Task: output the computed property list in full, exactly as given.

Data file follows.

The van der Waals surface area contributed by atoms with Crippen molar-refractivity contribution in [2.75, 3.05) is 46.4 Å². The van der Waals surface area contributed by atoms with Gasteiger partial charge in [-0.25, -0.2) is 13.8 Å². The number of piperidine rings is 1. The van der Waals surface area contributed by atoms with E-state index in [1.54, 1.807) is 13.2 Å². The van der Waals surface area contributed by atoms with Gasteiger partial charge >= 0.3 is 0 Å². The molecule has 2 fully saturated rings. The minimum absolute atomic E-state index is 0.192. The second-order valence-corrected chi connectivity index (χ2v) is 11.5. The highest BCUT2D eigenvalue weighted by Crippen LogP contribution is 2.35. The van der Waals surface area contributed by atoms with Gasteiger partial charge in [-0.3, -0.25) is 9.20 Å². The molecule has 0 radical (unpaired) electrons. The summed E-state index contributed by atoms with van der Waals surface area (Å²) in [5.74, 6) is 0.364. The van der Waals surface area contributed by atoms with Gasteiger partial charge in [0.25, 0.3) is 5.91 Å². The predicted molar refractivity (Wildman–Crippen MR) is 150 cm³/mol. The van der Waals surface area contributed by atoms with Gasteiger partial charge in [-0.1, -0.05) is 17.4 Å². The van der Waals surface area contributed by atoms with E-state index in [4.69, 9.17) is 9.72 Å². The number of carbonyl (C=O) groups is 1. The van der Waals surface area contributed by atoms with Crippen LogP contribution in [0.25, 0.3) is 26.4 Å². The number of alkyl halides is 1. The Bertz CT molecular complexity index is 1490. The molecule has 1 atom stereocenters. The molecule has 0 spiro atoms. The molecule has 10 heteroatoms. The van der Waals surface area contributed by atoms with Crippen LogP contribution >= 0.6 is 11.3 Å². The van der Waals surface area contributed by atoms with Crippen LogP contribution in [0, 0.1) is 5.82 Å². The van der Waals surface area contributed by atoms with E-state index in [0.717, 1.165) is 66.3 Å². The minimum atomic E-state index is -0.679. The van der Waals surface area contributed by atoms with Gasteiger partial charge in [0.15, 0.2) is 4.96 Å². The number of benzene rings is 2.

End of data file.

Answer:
The van der Waals surface area contributed by atoms with Crippen molar-refractivity contribution in [2.75, 3.05) is 46.4 Å². The van der Waals surface area contributed by atoms with Gasteiger partial charge in [-0.25, -0.2) is 13.8 Å². The number of piperidine rings is 1. The van der Waals surface area contributed by atoms with E-state index in [1.54, 1.807) is 13.2 Å². The van der Waals surface area contributed by atoms with Gasteiger partial charge >= 0.3 is 0 Å². The molecule has 2 fully saturated rings. The minimum absolute atomic E-state index is 0.192. The second-order valence-corrected chi connectivity index (χ2v) is 11.5. The highest BCUT2D eigenvalue weighted by Crippen LogP contribution is 2.35. The van der Waals surface area contributed by atoms with Gasteiger partial charge in [-0.3, -0.25) is 9.20 Å². The molecule has 0 radical (unpaired) electrons. The summed E-state index contributed by atoms with van der Waals surface area (Å²) in [5.74, 6) is 0.364. The van der Waals surface area contributed by atoms with Gasteiger partial charge in [0.25, 0.3) is 5.91 Å². The predicted molar refractivity (Wildman–Crippen MR) is 150 cm³/mol. The van der Waals surface area contributed by atoms with Gasteiger partial charge in [-0.1, -0.05) is 17.4 Å². The van der Waals surface area contributed by atoms with E-state index in [4.69, 9.17) is 9.72 Å². The number of carbonyl (C=O) groups is 1. The van der Waals surface area contributed by atoms with Crippen LogP contribution in [0.25, 0.3) is 26.4 Å². The number of alkyl halides is 1. The Bertz CT molecular complexity index is 1490. The molecule has 1 atom stereocenters. The molecule has 0 spiro atoms. The molecule has 10 heteroatoms. The van der Waals surface area contributed by atoms with Crippen LogP contribution >= 0.6 is 11.3 Å². The van der Waals surface area contributed by atoms with Crippen LogP contribution in [0, 0.1) is 5.82 Å². The van der Waals surface area contributed by atoms with E-state index in [0.717, 1.165) is 66.3 Å². The minimum atomic E-state index is -0.679. The van der Waals surface area contributed by atoms with Gasteiger partial charge in [0.15, 0.2) is 4.96 Å². The number of benzene rings is 2.